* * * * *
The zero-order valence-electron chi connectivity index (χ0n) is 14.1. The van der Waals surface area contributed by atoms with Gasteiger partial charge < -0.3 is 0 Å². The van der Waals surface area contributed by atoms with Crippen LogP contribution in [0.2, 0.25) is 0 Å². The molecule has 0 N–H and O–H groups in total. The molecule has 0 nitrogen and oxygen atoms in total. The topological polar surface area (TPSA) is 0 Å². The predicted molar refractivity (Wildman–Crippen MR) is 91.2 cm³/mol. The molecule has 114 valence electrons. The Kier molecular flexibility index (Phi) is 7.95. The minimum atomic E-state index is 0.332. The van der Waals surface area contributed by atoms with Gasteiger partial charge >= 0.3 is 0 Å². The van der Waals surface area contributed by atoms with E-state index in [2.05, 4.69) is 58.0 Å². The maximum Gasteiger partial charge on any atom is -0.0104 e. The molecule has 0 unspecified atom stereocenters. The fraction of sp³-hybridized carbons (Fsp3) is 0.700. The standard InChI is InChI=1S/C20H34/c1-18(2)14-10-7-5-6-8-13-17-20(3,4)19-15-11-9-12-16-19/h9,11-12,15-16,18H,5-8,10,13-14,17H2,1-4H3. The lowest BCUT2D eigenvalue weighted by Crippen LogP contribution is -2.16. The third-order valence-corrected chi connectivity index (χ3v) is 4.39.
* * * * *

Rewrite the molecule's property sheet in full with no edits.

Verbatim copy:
The zero-order valence-electron chi connectivity index (χ0n) is 14.1. The van der Waals surface area contributed by atoms with Gasteiger partial charge < -0.3 is 0 Å². The van der Waals surface area contributed by atoms with Crippen LogP contribution in [0.2, 0.25) is 0 Å². The molecule has 0 N–H and O–H groups in total. The molecule has 0 nitrogen and oxygen atoms in total. The topological polar surface area (TPSA) is 0 Å². The predicted molar refractivity (Wildman–Crippen MR) is 91.2 cm³/mol. The molecule has 114 valence electrons. The Kier molecular flexibility index (Phi) is 7.95. The minimum atomic E-state index is 0.332. The van der Waals surface area contributed by atoms with Gasteiger partial charge >= 0.3 is 0 Å². The van der Waals surface area contributed by atoms with E-state index in [2.05, 4.69) is 58.0 Å². The maximum Gasteiger partial charge on any atom is -0.0104 e. The molecule has 0 unspecified atom stereocenters. The fraction of sp³-hybridized carbons (Fsp3) is 0.700. The standard InChI is InChI=1S/C20H34/c1-18(2)14-10-7-5-6-8-13-17-20(3,4)19-15-11-9-12-16-19/h9,11-12,15-16,18H,5-8,10,13-14,17H2,1-4H3. The lowest BCUT2D eigenvalue weighted by Crippen LogP contribution is -2.16. The third-order valence-corrected chi connectivity index (χ3v) is 4.39.